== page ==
An Open Letter To Dr. Kern

Oct 05 2010 Published by under Uncategorized

I'm sure by now many of you have seen the...interesting...article written by Dr. Kern in Cancer Biology and Therapy, berating cancer researchers for...*gasp*...working less than 80 hours a week when we haven't cured can cancer yet. Sci considered a truly vitriolic series of responses to this article*, but other people have been there before me, and have done a great job dissecting the article and why it is both not awesome and also very wrong.

Make sure you check out Sanitized for your Protection, Chemjobber, Adventures in Ethics and Science (1 and 2), Mike the Mad Biologist, Neurodojo, and Derek Lowe for a series of excellent takedowns.

As for me, I do hope that with time, an increased sense of perspective, and possibly some chocolate-related therapy, Dr. Kern will reconsider his extremely curmudgeonly remarks. I'm sorry that he felt the need to justify his own life choices by degrading those of his colleagues, and in the process, to add additional stress and worry to the next generation of scientists.

Grad students, post-docs, listen up. Not all PIs are like this. Some of them (perhaps even the majority), know that good science means living a life outside of the lab. They know you are dedicated to your work (in a professional or emotional capacity, or both), and that you need no encouragement to get the stuff done (most of the time). Most scientists I know drive themselves far harder than a boss could. And we are doing everything we can. But if Dr. Kern is going to insist on a 24/7 science army to cure cancer, he might need to reconsider. Or his army is going to be a lot smaller than he planned on. And I think we need every hand we can get, working when they can, and how they can, to cure cancer.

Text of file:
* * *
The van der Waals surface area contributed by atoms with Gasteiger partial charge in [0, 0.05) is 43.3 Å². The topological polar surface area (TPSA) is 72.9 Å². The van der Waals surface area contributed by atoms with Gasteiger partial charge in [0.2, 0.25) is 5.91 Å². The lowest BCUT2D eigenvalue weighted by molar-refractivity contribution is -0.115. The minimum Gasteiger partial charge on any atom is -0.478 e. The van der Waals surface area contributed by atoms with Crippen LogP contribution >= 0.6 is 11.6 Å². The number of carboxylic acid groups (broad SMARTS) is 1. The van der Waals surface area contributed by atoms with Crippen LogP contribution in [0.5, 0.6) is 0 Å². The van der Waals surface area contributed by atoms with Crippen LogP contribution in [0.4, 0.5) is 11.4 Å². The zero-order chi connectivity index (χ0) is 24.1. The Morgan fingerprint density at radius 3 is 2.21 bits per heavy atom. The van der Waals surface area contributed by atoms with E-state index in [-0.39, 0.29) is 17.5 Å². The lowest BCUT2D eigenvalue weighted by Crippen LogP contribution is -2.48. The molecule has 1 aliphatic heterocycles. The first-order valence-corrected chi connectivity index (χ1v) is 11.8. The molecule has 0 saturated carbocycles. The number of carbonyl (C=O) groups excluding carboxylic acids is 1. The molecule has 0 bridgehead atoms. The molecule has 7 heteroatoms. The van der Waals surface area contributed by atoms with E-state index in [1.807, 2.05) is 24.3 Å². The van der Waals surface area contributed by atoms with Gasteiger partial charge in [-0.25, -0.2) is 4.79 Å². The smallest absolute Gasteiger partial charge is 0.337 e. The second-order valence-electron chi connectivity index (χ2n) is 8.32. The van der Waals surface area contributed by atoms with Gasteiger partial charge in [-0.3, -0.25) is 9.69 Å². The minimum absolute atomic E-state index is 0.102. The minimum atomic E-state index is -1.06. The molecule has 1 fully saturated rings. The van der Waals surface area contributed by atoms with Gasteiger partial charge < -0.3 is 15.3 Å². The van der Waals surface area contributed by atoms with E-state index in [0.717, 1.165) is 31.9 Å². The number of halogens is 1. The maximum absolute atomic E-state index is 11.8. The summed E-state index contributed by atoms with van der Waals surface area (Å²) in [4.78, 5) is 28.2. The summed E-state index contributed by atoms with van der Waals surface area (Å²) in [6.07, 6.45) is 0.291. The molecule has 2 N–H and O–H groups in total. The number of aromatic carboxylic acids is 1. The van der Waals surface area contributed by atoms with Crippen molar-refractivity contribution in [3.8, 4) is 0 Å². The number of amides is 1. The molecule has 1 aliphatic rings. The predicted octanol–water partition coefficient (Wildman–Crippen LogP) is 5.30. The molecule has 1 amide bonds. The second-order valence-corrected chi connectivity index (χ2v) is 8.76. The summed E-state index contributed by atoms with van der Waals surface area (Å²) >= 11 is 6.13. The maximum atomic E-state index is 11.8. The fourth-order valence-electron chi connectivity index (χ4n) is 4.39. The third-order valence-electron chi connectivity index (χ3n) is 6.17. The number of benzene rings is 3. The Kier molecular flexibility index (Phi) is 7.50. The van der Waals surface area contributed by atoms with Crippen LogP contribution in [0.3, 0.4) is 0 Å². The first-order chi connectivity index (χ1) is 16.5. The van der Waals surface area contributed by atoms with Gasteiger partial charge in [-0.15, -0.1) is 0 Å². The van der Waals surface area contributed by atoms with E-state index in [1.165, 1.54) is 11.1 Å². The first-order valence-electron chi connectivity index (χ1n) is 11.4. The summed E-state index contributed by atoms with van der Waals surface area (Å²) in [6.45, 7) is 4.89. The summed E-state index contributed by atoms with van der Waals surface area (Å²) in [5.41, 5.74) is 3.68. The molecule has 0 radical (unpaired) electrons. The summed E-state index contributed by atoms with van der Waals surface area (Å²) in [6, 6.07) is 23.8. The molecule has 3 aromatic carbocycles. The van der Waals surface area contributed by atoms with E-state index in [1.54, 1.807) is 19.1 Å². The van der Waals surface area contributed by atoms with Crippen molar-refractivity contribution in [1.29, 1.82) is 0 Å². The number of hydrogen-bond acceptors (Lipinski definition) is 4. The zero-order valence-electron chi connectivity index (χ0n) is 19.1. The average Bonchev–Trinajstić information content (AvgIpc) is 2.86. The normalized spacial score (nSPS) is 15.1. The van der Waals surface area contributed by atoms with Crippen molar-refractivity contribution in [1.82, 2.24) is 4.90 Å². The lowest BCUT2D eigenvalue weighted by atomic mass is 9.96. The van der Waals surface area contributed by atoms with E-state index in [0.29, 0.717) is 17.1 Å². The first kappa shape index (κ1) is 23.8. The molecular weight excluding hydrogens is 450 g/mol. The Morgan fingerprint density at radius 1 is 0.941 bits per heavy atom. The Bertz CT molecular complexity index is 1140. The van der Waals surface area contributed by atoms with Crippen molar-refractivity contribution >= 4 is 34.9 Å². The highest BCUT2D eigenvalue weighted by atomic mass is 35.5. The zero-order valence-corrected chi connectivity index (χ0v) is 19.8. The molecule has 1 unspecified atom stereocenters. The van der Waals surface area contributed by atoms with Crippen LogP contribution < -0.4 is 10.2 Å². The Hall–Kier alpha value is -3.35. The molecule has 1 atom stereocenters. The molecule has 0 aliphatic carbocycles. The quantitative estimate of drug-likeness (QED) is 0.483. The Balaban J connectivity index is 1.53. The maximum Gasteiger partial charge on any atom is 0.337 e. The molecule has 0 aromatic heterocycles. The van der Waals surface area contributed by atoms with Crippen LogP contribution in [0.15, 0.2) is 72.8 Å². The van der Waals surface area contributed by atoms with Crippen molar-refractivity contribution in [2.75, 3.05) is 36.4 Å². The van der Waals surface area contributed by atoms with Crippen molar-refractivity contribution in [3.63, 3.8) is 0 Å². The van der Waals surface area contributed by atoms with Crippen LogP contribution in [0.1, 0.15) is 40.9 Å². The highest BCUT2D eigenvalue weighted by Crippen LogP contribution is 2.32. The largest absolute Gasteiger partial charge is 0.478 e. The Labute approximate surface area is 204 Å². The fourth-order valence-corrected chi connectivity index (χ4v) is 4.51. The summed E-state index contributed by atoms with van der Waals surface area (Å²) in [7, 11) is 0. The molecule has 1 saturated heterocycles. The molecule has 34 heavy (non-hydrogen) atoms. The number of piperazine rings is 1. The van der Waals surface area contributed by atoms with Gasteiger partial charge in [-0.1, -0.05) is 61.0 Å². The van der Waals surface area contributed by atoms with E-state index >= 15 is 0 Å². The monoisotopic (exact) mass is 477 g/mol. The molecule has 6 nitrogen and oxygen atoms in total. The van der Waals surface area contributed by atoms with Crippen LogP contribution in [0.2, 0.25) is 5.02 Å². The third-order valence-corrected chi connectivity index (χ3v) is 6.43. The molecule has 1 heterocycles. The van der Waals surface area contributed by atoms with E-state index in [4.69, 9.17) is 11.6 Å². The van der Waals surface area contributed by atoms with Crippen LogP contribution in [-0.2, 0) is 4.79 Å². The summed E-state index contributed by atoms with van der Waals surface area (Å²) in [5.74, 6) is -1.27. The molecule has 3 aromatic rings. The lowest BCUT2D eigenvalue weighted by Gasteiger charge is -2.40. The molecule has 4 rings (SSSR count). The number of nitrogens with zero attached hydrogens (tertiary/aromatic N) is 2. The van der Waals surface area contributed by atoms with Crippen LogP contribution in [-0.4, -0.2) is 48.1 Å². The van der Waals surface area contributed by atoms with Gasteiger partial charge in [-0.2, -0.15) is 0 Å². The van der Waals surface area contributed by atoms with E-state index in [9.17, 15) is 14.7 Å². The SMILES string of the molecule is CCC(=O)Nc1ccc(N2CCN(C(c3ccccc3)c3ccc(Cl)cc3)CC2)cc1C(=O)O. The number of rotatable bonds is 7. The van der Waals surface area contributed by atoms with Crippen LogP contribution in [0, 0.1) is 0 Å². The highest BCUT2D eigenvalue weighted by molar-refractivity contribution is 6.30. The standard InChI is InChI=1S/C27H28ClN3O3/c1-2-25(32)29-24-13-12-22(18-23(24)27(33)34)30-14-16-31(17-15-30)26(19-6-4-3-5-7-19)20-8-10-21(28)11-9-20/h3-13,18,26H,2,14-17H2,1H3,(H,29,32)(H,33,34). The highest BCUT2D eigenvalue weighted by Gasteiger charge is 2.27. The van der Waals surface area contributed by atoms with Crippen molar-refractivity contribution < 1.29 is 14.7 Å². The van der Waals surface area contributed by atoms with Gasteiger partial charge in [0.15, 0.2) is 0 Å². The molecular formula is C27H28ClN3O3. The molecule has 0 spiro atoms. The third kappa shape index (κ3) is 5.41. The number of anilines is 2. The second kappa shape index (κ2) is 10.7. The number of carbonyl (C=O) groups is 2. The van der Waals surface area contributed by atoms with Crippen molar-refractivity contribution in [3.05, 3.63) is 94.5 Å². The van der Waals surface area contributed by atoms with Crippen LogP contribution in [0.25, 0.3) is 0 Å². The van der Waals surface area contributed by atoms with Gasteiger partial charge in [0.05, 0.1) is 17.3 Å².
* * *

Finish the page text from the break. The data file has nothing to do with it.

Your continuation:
*Now would be the time to note that I made the "choice" not to become a cancer researcher, kind of like how he feels some other people made the "choice" to become unimportant things like firefighters instead. I'm not a cancer researcher, and that obviously means I've made a horrible choice in life, and have no passion. All those people with psychiatric diseases, after all, it's not like SUFFER or anything. It's not like they have a disturbingly high rate of SUICIDE or anything. It's not like they have to spend every suffering moment convincing people they actually HAVE a disease as opposed to a "life choice" or "willpower" problem. So, yeah, clearly, they aren't anywhere near as important as cancer. And this makes me a bad person for trying to find cures for them, when I COULD be curing something more "worthwhile". Like cancer. Yup, I have no passion for science, can you tell?

8 responses so far

  • DrJohn says:

    It may be that "not all PIs are like this," but be honest here - the overwhelming majority do expect 80+ hours per week. It may not be overtly stated, but that expectation has been obvious in every lab I've worked in or observed. Researchers who don't think like that don't become PIs - they're usually far too sane to do so.

  • john says:

    Alright I'm going to totally blast you here for bad reporting (okay you're not reporting; bad opining?). As a graduate student/soon-to-be postdoc I have a fair idea of the hours/wk thing everyone worries about. And, frankly, Dr. Kern is right. People that work 9:30-5 don't get a lot done. I mean, I'll grant that some are freakishly efficient, but most aren't, and it requires a large amount of time at work to be getting real science done.

    Now, you can argue that we don't get paid like our law/medical school brethren that do work 80 hours/wk, but judging by your scicuriosity I'm guessing this isn't a passing fancy and like me you chose this path because you enjoy it. So I'm not saying spend 12 hours/day 7days/week at work, but I think you well know that it oftentimes takes some 60 hour weeks to make things happen.